GREENFIELD — All three incumbents won re-election in balloting on Tuesday, April 4, two by landslides.

Mayor Michael Neitzke captured 77 percent of the unofficial vote and Alderman Bruce Bailey garnered 72 percent. Alderwoman Linda Lubotsky also won re-election, but by a smaller margin of 52 percent.

"I'm humbled that so many recognize we're trying really, really hard to make the city better. It's a team effort," Neizke said.

"You always hope that whatever you're doing is being recognized by the voters," he said. "It's an honor to be trusted by the voters to make Greenfield better."

In winning the District 2 race over opponent James Palmar, a former alderman, Bailey said, "I feel blessed and honored."

Bailey admits to being a little surprised at the outpouring of support. He didn't know how the vote would go right up to the end, he said.

"In this kind of race, it's hard to know," Bailey said. "I'm delighted.

"I'd like to thank everybody who helped me campaign and everybody who voted for me. It's an honor to serve the city and I'm eager to start another term. "I feel very fortunate."

Asked why he was returned public office, Bailey said constituents appreciate when calls are returned and needs met.

"I also think constituents saw the city moving in the right direction," he said. The $165 million 84South retail, office and residential project on Layton Avenue will be good for the city, he said.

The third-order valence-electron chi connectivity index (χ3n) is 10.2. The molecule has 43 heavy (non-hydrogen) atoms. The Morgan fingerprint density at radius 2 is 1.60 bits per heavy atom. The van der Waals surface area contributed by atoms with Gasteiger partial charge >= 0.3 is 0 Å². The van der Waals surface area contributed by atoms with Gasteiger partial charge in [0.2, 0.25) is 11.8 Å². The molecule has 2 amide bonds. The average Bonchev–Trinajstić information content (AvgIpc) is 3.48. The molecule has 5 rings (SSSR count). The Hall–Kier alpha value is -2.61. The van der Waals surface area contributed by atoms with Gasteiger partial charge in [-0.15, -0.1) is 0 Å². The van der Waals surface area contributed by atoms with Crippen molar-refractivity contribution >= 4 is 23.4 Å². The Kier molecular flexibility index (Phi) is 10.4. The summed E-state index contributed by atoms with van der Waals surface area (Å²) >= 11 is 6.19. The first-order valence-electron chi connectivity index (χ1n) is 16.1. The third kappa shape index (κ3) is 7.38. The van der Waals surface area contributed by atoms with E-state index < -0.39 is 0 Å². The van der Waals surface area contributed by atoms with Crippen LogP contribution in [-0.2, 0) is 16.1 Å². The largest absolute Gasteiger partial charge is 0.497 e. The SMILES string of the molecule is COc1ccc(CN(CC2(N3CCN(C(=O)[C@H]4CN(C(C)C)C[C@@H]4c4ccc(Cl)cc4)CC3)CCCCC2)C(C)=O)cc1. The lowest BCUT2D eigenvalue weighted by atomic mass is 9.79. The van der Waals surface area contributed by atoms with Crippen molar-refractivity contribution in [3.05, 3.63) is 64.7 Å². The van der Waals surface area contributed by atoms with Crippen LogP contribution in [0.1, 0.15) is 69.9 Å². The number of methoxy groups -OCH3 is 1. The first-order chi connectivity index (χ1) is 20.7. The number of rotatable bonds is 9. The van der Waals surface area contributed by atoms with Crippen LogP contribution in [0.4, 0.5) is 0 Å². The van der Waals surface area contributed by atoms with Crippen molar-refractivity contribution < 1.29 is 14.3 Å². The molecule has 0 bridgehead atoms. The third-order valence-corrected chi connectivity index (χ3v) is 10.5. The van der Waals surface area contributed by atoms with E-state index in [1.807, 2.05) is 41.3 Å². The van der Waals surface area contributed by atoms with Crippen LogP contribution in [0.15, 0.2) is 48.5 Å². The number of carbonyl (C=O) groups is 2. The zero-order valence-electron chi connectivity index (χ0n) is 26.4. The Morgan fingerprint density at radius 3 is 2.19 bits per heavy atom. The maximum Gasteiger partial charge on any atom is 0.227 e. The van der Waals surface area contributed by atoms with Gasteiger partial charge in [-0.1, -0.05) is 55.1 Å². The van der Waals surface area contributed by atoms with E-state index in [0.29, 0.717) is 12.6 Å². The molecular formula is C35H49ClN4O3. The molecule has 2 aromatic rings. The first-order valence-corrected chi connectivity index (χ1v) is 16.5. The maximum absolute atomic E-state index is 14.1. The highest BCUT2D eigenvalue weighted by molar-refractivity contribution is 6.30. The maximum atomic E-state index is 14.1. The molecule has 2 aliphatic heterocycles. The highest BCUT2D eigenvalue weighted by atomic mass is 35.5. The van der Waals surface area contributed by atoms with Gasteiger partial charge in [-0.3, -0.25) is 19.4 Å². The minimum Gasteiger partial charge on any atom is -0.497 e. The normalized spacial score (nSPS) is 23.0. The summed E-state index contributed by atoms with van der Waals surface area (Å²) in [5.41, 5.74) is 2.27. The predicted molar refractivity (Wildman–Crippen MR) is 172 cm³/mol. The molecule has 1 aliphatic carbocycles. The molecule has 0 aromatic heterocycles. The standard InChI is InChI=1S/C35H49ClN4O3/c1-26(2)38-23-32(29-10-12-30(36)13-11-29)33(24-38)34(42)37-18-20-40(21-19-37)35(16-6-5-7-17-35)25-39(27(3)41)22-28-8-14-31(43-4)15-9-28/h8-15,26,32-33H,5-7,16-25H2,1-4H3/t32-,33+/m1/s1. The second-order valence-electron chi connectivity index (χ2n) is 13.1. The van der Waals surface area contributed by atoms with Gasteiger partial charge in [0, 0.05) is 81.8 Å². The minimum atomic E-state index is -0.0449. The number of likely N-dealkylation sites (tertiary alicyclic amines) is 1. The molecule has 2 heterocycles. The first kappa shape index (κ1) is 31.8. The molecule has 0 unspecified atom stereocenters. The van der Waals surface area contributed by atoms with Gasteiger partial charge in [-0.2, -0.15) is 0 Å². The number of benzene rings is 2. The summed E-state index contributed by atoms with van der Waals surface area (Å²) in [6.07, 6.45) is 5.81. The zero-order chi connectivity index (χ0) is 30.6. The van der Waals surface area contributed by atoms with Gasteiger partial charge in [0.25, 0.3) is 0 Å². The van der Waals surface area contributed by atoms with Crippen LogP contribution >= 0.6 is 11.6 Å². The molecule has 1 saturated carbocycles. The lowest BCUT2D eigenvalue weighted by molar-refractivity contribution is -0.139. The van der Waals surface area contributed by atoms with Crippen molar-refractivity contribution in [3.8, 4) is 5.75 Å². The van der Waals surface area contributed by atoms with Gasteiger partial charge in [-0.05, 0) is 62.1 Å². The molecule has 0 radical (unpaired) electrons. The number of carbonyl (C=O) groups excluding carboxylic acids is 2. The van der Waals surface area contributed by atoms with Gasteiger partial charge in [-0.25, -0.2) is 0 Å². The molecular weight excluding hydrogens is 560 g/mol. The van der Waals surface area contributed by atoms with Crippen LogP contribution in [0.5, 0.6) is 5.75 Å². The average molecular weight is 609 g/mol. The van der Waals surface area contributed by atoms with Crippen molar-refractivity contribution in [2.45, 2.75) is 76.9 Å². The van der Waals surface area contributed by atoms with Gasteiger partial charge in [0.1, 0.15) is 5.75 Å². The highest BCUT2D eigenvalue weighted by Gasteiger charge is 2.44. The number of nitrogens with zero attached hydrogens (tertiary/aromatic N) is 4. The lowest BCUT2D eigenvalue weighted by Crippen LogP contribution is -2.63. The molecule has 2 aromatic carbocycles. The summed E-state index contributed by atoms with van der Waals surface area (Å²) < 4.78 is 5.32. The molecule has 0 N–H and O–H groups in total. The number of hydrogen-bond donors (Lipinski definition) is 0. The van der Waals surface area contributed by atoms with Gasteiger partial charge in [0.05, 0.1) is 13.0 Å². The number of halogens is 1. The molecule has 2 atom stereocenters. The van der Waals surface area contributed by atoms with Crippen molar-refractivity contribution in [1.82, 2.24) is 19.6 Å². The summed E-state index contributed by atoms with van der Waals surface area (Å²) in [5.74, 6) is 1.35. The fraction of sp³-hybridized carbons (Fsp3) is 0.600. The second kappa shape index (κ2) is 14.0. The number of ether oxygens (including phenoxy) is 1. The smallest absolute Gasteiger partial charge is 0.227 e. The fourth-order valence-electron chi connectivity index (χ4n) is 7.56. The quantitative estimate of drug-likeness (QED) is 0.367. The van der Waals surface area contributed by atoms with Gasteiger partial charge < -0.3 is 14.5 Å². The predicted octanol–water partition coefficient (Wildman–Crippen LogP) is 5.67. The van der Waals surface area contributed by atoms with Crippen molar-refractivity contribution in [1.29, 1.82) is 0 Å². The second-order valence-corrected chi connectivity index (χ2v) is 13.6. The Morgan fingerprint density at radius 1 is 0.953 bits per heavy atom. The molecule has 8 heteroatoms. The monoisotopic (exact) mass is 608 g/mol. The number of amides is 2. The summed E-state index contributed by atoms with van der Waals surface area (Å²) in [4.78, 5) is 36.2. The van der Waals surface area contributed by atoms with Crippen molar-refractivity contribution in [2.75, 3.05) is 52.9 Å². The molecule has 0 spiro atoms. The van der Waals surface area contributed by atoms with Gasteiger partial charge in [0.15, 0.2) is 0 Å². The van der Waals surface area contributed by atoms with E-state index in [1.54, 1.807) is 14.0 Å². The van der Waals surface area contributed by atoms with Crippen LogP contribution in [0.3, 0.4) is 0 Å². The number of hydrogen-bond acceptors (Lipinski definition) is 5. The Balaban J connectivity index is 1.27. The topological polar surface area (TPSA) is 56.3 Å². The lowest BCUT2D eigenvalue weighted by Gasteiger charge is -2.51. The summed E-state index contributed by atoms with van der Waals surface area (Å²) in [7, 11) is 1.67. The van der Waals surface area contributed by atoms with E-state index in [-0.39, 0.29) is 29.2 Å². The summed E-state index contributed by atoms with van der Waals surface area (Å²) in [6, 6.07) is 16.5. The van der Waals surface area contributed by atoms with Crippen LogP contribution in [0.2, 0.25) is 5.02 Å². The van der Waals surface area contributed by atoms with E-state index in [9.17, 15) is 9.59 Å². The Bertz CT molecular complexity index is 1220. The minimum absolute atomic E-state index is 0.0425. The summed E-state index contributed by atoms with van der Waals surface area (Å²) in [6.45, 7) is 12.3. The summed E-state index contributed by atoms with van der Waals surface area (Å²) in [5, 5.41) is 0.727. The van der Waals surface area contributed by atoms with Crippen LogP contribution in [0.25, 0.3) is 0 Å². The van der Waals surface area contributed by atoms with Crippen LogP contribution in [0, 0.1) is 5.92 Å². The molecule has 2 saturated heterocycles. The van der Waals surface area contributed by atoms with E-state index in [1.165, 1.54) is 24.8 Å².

For his part, Palmar said Tuesday night, "I'd like to congratulate him on a great race and thank all the 2nd District for their support."

Despite the outcome, Palmar said he wouldn't have changed anything, either in his message or in his campaign, if he had it to do over again.

As to whether there will be a third rematch with Bailey, that won't happen.

"I'm 65 now and my daughter is expecting any day now. I look forward to being a grandfather," Palmar said.

Also returned to the council was veteran alderwoman Linda Lubotsky for a fourth term representing District 1. She survived a strong challenge by Denise Collins who also is active in the city, serving as chairwoman of the Park and Recreation Board and on the plan commission.

Both got to the spring election by being the top vote-getters in a four-way primary race in February.

Elated after her victory, Lubotsky said, "I"m so honored that once again people in my district put their faith and trust in me."

She acknowledged that after serving three three-year terms, she wondered if voters would feel it's time for a change. Tuesday's vote has been reassuring.

"It assures me that I must be doing a good job for them to put me in office for my fourth term," she said. "I'm overwhelmed.

"I have relationships with constituents who have become my friends," Lubotsky said. "I have such a vested interest in my residents."

Looking ahead, Lubotsky said she knows what she'll do first.

"The first order of business is to give back my $1,000 information and technology raise to offset the levy," she said. The city is offering a technology stipend to offset officials' expenses in that area.

Unofficial vote totals for mayor:

Michael Neitzke (inc.)  3,613

Ben Rucka  1,076

Unofficial vote totals for District 2:

Bruce Bailey (inc.)  697  

James Palmar  268

Unoffcial vote totals in District 1

Linda Lubotsky (inc.)  415 

Denise Collins  376

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